• Learning about the virus. When COVID-19 vaccines were first introduced, data related to their use in pregnant women were limited, so those individuals were encouraged to talk with their healthcare provider and decide together about getting the vaccine. Later, data showed that when infected, pregnant women were more likely to experience severe disease and complications. By that time, data also showed the vaccine to be safe in this population, so the recommendation changed to indicate that pregnant women should be immunized rather than decide on a case-by-case basis with their healthcare provider.
  • Changing viral patterns. As the strains of virus changed, additional doses and redesigned vaccines (bivalent versions) led to changes in recommendations.
  • Gaining experience with the vaccines. Over time, we learned about some rare, but real, severe side effects following vaccination against COVID-19. In the case of the J&J/Janssen vaccine, these findings have led to limited recommended use of this version in the U.S. On the other hand, even though the mRNA and protein-based vaccines can occasionally lead to inflammation of the heart, called myocarditis, the rates are low, and we have learned that this condition is more likely after infection, so the benefits of the vaccine continue to outweigh the risk.

Over time, we have also learned that people who were both vaccinated and infected tend to have the most robust immunity. As such, even previously unvaccinated people can benefit from getting the COVID-19 vaccine, regardless of whether they were infected or not. Unvaccinated individuals remain of particular concern because they continue to be hospitalized and die from COVID-19 at higher rates than those who were vaccinated.

The most recent changes (April 2023) are meant to streamline vaccine guidance, so it is easier to understand and administer COVID-19 vaccines:

  • Monovalent mRNA vaccines (protecting against only the original, or ancestral, strain of virus) are no longer available in the U.S. The bivalent versions (protecting against both the ancestral and BA.4/BA.5 strains of virus) have been shown to be equally safe and effective.
  • Most people are currently only recommended to get a single dose of the bivalent mRNA vaccine. One exception is adults 65 years and older who can get a second dose if at least four months have passed since the previous bivalent dose. A second exception is the youngest group of vaccine recipients (6 months to 4 or 5 years of age) who were not previously vaccinated or who only got one dose of monovalent Pfizer vaccine. They continue to require two or three doses of COVID-19 vaccine, depending on brand.
  • The CDC is currently working to update the recommendations for people with immune-compromising conditions.

As a practical matter, vaccine recommendations change over time as we learn more. This has been particularly true of COVID-19 vaccines as we were learning about the virus and the vaccines at the same time. Most people who got one dose of bivalent mRNA vaccine are considered up to date, and those not previously vaccinated against COVID-19 can still benefit from vaccination.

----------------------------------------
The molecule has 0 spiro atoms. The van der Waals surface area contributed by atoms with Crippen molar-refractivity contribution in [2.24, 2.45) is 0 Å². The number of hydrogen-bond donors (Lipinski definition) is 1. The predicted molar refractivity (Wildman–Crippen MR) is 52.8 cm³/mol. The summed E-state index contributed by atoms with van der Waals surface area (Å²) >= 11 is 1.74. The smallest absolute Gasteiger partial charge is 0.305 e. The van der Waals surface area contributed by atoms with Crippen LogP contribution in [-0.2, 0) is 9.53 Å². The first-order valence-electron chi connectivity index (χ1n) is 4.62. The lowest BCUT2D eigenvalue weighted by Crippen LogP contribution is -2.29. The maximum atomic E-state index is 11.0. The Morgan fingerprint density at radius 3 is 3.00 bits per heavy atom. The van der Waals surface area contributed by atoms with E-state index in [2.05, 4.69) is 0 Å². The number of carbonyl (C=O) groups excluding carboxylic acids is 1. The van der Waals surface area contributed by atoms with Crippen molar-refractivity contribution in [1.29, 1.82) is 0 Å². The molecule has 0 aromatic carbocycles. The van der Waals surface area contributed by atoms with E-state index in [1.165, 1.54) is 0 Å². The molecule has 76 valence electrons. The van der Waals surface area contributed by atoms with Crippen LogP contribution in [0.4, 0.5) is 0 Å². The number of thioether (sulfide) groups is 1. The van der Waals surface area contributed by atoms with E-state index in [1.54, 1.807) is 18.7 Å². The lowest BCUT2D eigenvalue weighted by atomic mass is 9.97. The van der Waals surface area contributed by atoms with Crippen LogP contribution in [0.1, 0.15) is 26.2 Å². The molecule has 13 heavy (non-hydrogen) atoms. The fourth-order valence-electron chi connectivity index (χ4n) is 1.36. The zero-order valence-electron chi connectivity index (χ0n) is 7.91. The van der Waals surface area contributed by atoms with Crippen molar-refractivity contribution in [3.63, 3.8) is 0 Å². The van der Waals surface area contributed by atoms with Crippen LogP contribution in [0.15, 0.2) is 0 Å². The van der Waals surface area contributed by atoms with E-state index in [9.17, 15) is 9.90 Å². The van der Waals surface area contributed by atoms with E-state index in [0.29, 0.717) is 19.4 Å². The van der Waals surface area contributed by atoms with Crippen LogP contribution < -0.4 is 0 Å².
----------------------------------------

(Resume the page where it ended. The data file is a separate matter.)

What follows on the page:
In sum,

  1. The virus that causes COVID-19 continues to change, and as we vacation in new areas and come into contact with different groups of people this summer, we are more likely to be exposed to different strains of the virus, which may cause newer strains to continue increasing in different areas of the country.
  2. Some antiviral treatments are only effective if taken early during a COVID-19 infection, so those who might need them should test themselves if they think they may be infected. On the other hand, everyone can spread a virus, be it COVID-19 or any other respiratory virus. As such, we should always implement procedures to limit the spread when we have an infection.
  3. As we learn more about SARS-CoV-2 virus and the vaccines to protect against it, vaccines and the recommendations for their use will continue to evolve. People should ensure that their family members are protected against this novel virus.


For more information about the topics in this article, check these resources:

  • COVID-19 variants and strain changes over time: CDC | Infectious Diseases Society of America
  • COVID-19 testing recommendations: CDC
  • COVID-19 isolation recommendations: CDC
  • COVID-19 vaccine recommendations: CDC
  • Transitioning away from the COVID-19 public health emergency: HHS

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Materials in this section are updated as new information and vaccines become available. The Vaccine Education Center staff regularly reviews materials for accuracy.

You should not consider the information in this site to be specific, professional medical advice for your personal health or for your family's personal health. You should not use it to replace any relationship with a physician or other qualified healthcare professional. For medical concerns, including decisions about vaccinations, medications and other treatments, you should always consult your physician or, in serious cases, seek immediate assistance from emergency personnel.